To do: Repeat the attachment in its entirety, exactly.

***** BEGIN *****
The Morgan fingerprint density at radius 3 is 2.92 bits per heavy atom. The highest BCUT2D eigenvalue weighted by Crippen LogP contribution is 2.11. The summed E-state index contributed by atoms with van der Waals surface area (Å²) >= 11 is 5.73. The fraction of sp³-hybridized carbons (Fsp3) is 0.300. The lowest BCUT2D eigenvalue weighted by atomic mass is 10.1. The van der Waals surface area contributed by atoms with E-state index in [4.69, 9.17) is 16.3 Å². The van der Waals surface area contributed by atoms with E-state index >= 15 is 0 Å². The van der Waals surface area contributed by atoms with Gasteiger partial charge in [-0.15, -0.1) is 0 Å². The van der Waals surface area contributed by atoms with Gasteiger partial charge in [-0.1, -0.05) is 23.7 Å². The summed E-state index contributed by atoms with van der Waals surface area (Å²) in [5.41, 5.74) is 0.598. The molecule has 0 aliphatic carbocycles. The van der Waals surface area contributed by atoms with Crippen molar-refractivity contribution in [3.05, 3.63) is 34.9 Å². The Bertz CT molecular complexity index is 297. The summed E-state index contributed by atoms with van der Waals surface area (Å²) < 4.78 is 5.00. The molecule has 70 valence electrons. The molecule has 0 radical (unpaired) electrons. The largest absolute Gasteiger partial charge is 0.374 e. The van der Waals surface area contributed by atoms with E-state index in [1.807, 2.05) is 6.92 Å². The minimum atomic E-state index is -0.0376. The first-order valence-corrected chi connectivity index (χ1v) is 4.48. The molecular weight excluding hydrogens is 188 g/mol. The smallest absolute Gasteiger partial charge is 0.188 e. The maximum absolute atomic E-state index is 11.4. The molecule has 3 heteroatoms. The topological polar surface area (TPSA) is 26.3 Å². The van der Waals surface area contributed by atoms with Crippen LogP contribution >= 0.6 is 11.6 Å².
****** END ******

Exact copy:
The Morgan fingerprint density at radius 3 is 2.92 bits per heavy atom. The highest BCUT2D eigenvalue weighted by Crippen LogP contribution is 2.11. The summed E-state index contributed by atoms with van der Waals surface area (Å²) >= 11 is 5.73. The fraction of sp³-hybridized carbons (Fsp3) is 0.300. The lowest BCUT2D eigenvalue weighted by atomic mass is 10.1. The van der Waals surface area contributed by atoms with E-state index in [4.69, 9.17) is 16.3 Å². The van der Waals surface area contributed by atoms with E-state index >= 15 is 0 Å². The van der Waals surface area contributed by atoms with Gasteiger partial charge in [-0.15, -0.1) is 0 Å². The van der Waals surface area contributed by atoms with Gasteiger partial charge in [-0.1, -0.05) is 23.7 Å². The summed E-state index contributed by atoms with van der Waals surface area (Å²) in [5.41, 5.74) is 0.598. The molecule has 0 aliphatic carbocycles. The van der Waals surface area contributed by atoms with Crippen molar-refractivity contribution in [3.05, 3.63) is 34.9 Å². The Bertz CT molecular complexity index is 297. The summed E-state index contributed by atoms with van der Waals surface area (Å²) < 4.78 is 5.00. The molecule has 70 valence electrons. The molecule has 0 radical (unpaired) electrons. The largest absolute Gasteiger partial charge is 0.374 e. The van der Waals surface area contributed by atoms with E-state index in [1.807, 2.05) is 6.92 Å². The minimum atomic E-state index is -0.0376. The first-order valence-corrected chi connectivity index (χ1v) is 4.48. The molecular weight excluding hydrogens is 188 g/mol. The smallest absolute Gasteiger partial charge is 0.188 e. The maximum absolute atomic E-state index is 11.4. The molecule has 3 heteroatoms. The topological polar surface area (TPSA) is 26.3 Å². The van der Waals surface area contributed by atoms with Crippen LogP contribution >= 0.6 is 11.6 Å².